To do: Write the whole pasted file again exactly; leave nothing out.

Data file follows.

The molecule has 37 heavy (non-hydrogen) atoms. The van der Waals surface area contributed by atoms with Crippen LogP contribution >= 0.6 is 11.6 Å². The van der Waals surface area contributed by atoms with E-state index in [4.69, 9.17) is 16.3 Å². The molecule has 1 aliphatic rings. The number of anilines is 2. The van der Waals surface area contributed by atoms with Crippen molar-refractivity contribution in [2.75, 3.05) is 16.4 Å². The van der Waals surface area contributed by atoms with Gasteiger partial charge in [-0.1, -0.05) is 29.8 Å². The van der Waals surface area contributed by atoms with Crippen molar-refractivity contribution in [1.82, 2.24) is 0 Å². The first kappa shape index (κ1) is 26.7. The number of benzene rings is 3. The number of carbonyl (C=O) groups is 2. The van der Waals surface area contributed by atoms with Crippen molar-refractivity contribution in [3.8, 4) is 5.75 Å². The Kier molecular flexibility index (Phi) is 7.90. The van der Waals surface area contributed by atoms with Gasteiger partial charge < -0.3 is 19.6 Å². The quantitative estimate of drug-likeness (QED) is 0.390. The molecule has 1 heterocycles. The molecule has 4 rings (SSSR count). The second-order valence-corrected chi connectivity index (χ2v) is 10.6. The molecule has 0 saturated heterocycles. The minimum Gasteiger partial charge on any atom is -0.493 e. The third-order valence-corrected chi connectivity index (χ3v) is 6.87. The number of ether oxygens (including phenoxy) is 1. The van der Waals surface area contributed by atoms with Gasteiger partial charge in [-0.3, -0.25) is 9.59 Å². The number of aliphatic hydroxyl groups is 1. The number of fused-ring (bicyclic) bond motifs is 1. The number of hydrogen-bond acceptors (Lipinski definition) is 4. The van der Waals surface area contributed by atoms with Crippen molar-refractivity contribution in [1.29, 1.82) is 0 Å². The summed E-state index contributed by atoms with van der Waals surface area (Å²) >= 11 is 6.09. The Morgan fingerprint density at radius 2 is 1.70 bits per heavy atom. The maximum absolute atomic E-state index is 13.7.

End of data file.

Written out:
The molecule has 37 heavy (non-hydrogen) atoms. The van der Waals surface area contributed by atoms with Crippen LogP contribution >= 0.6 is 11.6 Å². The van der Waals surface area contributed by atoms with E-state index in [4.69, 9.17) is 16.3 Å². The molecule has 1 aliphatic rings. The number of anilines is 2. The van der Waals surface area contributed by atoms with Crippen molar-refractivity contribution in [2.75, 3.05) is 16.4 Å². The van der Waals surface area contributed by atoms with Gasteiger partial charge in [-0.1, -0.05) is 29.8 Å². The van der Waals surface area contributed by atoms with Crippen molar-refractivity contribution in [1.82, 2.24) is 0 Å². The first kappa shape index (κ1) is 26.7. The number of benzene rings is 3. The number of carbonyl (C=O) groups is 2. The van der Waals surface area contributed by atoms with Crippen molar-refractivity contribution in [3.8, 4) is 5.75 Å². The Kier molecular flexibility index (Phi) is 7.90. The van der Waals surface area contributed by atoms with Gasteiger partial charge < -0.3 is 19.6 Å². The quantitative estimate of drug-likeness (QED) is 0.390. The molecule has 1 heterocycles. The molecule has 4 rings (SSSR count). The second-order valence-corrected chi connectivity index (χ2v) is 10.6. The molecule has 0 saturated heterocycles. The minimum Gasteiger partial charge on any atom is -0.493 e. The third-order valence-corrected chi connectivity index (χ3v) is 6.87. The number of ether oxygens (including phenoxy) is 1. The van der Waals surface area contributed by atoms with Gasteiger partial charge in [-0.3, -0.25) is 9.59 Å². The number of aliphatic hydroxyl groups is 1. The number of fused-ring (bicyclic) bond motifs is 1. The number of hydrogen-bond acceptors (Lipinski definition) is 4. The van der Waals surface area contributed by atoms with Crippen molar-refractivity contribution in [1.29, 1.82) is 0 Å². The summed E-state index contributed by atoms with van der Waals surface area (Å²) >= 11 is 6.09. The Morgan fingerprint density at radius 2 is 1.70 bits per heavy atom. The maximum absolute atomic E-state index is 13.7.